Somehow, Ross escaped and fled the scene, leaving the highwaymen to reclaim the Six Mile Wayfarer House as their criminal lair.
Lavinia Fisher’s Arrest For Highway Robbery
Had the group of criminals occupying the inn let things cool down at this point, perhaps Lavinia Fisher’s story would have had a different ending. However, just after Ross escaped, Fisher was right back to her old tricks. She soon served a new guest by the name of John Peoples some of her famous tea.
Luckily for Peoples, he didn’t care for tea. But not wanting to seem impolite, he dumped the tea out while Lavinia wasn’t looking. She cooked for him and chatted him up for some time afterward. Finally, she led him to his room.
Suddenly, Peoples felt uncomfortable. He realized he’d disclosed a lot of information to Fisher that might make him a target for robbery.
In an attempt to stay up and keep watch, Peoples dozed off in a chair rather than the bed — until a loud noise woke him. He saw that the empty bed had disappeared into what was now a giant hole in the floor. Peoples escaped his room via a window and rode his horse into Charleston to alert authorities. Now, police had both Ross’ and Peoples’ testimony against the Fishers, and they immediately took action.
In February 1819, the sheriff collected another posse of citizens and surrounded the Six Mile Wayfarer House. They forcibly removed the Fishers along with four other members of the gang and set the inn ablaze. In an outbuilding, they found the hide of the missing cow. John and Lavinia Fisher were taken to jail.
According to legend, police dug up the grounds surrounding the inn and discovered a maze of hidden passageways. They reportedly found items belonging to dozens of guests, a mechanism for opening the floorboards beneath the bed, and a plethora of human remains.
The Imprisonment And Execution Of John And Lavinia Fisher
John and Lavinia Fisher pleaded not guilty, but at their trial in May 1819, a jury sentenced them to death by hanging for the crime of assault with intent to murder. The courts, however, gave the Fishers time to appeal their conviction.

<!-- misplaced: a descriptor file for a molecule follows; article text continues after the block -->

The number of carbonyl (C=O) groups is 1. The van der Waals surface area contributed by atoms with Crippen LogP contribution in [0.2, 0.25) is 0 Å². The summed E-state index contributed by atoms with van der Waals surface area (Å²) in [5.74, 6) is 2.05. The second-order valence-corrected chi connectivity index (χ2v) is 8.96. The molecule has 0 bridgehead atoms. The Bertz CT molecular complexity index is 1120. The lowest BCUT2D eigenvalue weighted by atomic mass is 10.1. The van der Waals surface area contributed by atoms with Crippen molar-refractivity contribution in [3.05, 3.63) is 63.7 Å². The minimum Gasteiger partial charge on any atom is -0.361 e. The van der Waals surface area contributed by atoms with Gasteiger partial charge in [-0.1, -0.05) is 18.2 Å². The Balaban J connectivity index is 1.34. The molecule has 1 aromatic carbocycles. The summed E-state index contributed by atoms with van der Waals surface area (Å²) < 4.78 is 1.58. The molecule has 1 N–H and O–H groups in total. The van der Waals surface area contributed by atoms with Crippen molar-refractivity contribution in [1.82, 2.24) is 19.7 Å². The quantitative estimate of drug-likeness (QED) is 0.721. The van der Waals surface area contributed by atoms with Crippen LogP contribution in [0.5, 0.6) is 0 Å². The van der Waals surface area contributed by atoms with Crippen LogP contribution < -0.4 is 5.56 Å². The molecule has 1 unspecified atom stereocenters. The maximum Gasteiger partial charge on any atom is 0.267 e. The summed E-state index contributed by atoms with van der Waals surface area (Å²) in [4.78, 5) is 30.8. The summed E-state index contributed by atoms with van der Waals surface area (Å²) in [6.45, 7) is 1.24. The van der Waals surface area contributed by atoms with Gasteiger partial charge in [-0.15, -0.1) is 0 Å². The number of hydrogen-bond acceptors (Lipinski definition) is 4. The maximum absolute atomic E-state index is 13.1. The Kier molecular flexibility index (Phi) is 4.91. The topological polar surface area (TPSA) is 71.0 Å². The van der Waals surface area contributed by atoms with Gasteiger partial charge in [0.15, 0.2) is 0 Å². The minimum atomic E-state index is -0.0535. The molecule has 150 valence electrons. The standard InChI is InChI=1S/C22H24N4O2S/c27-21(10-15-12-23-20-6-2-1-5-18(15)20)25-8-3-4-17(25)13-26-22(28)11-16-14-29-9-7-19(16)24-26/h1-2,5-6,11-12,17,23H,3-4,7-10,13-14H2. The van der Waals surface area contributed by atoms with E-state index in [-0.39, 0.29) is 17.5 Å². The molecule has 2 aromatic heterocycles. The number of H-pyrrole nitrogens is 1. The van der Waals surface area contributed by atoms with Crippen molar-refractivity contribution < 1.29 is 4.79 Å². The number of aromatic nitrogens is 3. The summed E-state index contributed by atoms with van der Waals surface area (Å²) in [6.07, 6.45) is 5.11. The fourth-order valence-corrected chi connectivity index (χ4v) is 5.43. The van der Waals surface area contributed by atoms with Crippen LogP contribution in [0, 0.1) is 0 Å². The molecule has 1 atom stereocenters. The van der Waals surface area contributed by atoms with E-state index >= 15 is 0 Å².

While waiting on the appeal, the couple concocted an escape plan. Since they were kept together in a cell that was not heavily guarded, they were able to craft a rope out of blankets and lower it through a hole John created beneath their barred window. On the day of their planned escape, John made it safely to the ground. But when Lavinia tried to climb down, the rope snapped, leaving her stranded.
John refused to flee without his wife, and while he devised a plan to break her out, he was captured and imprisoned once again.
In January 1820, the courts formally rejected the Fishers’ appeal and scheduled their execution for Feb. 4. This date was later pushed back so the Fishers could have time to make peace with God.
A local minister, Reverend Richard Furman, counseled the couple to prepare for their deaths. John begged the minister to save his mortal soul, but Lavinia would not speak, believing a pardon was coming.
At the time, there was a law stating that married women could not be executed, so Lavinia thought she was safe. According to SYFY, the judge said there was no law against executing a widow, so he would simply have John hanged first.